Johannesburg - The JSE opened lower on Monday after Asian stock markets started the week on a soft footing on concerns about Europe's sovereign debt crisis.
At 09:17 local time, the JSE All Share [JSE:J203] index was down 0.08% to 33,676.40 points, with resources easing by 0.04%, platinums down 0.66 and gold shares 0.36% lower.
Banks were 0.33% softer, as were financials (-0.53%), but industrials bucked the trend and were up 0.06%.
The rand was trading at R7.98 to the US dollar, from R7.93 at the JSE's close on Friday. Gold was quoted at $1 644.58 a troy ounce from $1 669.11oz at the JSE's previous close, while platinum was at $1 568.50/oz, from $1 595/oz at the previous session.
Dow Jones Newswires reported that Asian stock markets dropped on Monday on growing concerns over rising borrowing costs in Spain, pressuring the euro lower and sending cyclical stocks down across the region.
While the early focus in markets was on China's decision over the weekend to allow the yuan to trade in a wider daily range against the US dollar, the actual impact across regional currencies and equities was negligible.
"So far, there hasn't been much impact from the yuan band widening. Spain is having a bigger impact on Asian trading," said Frances Cheung, senior strategist at Credit Agricole.
The People's Bank of China said on Saturday that, effective Monday, it would widen the yuan's trading band against the US dollar to 1.0% above and below a daily reference exchange rate from 0.5% previously.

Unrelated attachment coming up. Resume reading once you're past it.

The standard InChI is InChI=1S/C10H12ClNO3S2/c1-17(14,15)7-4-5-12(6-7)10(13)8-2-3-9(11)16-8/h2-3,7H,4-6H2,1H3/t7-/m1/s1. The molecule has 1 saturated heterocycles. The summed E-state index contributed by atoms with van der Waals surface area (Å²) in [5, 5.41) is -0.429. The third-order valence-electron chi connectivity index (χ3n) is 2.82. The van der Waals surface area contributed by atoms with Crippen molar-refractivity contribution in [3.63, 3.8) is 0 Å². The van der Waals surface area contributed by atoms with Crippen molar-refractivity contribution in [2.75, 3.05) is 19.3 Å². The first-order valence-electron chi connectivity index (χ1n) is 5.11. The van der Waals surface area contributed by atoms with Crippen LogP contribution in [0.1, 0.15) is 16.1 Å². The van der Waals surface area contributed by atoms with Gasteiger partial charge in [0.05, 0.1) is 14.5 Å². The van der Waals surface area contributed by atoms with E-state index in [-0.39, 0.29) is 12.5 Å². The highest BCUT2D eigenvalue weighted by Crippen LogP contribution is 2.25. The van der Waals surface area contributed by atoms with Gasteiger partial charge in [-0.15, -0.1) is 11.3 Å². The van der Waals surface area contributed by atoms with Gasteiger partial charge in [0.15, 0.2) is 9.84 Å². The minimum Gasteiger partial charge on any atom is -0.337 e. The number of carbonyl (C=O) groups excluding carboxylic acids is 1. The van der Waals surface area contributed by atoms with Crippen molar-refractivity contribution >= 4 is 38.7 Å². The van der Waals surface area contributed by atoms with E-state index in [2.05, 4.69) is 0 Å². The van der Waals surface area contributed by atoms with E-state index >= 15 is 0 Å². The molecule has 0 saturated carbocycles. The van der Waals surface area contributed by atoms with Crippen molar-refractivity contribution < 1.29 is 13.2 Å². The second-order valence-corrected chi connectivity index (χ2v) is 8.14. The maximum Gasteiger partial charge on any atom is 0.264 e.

Many traders welcomed the yuan action as a measure of China's confidence in the domestic economy and as an indication of Beijing's commitment to further liberalise the exchange rate regime.
"There appears to be increasing evidence that reform minded leaders are now in the ascendancy in China", said Sydney-based Ric Spooner, chief market analyst at CMC Markets in a note. "The move to allow greater volatility in the currency, following the recent relaxation of restrictions on capital flows fits this scenario," he said.
China's Shanghai Composite Index fell 0.3%, and Hong Kong's Hang Seng Index lost 0.6% in early trade. Much of the regional trading reflected continued worries about Europe, especially the rising borrowing costs in Spain. Wall Street's sharp losses on Friday also damped the regional mood.
Japan's Nikkei Stock Average fell 1.5%, Australia's S&P/ASX 200 declined 0.5%, Korea's Kospi dropped 1.0% and New Zealand's NZX-50 eased 0.3%. Dow Jones Industrial Average futures were off 21 points in screen trade.
The euro continued to wilt amid the renewed concerns over Spain's debt burden. Asian exporter stocks and financials took a beating amid the general gloom.
Equity markets had a bumpy ride last week, shedding gains on eurozone concerns, but finding some solace on chatter of further policy easing from the US and China.
London's FTSE 100 was up 0.03% to 5,653.54 points local time.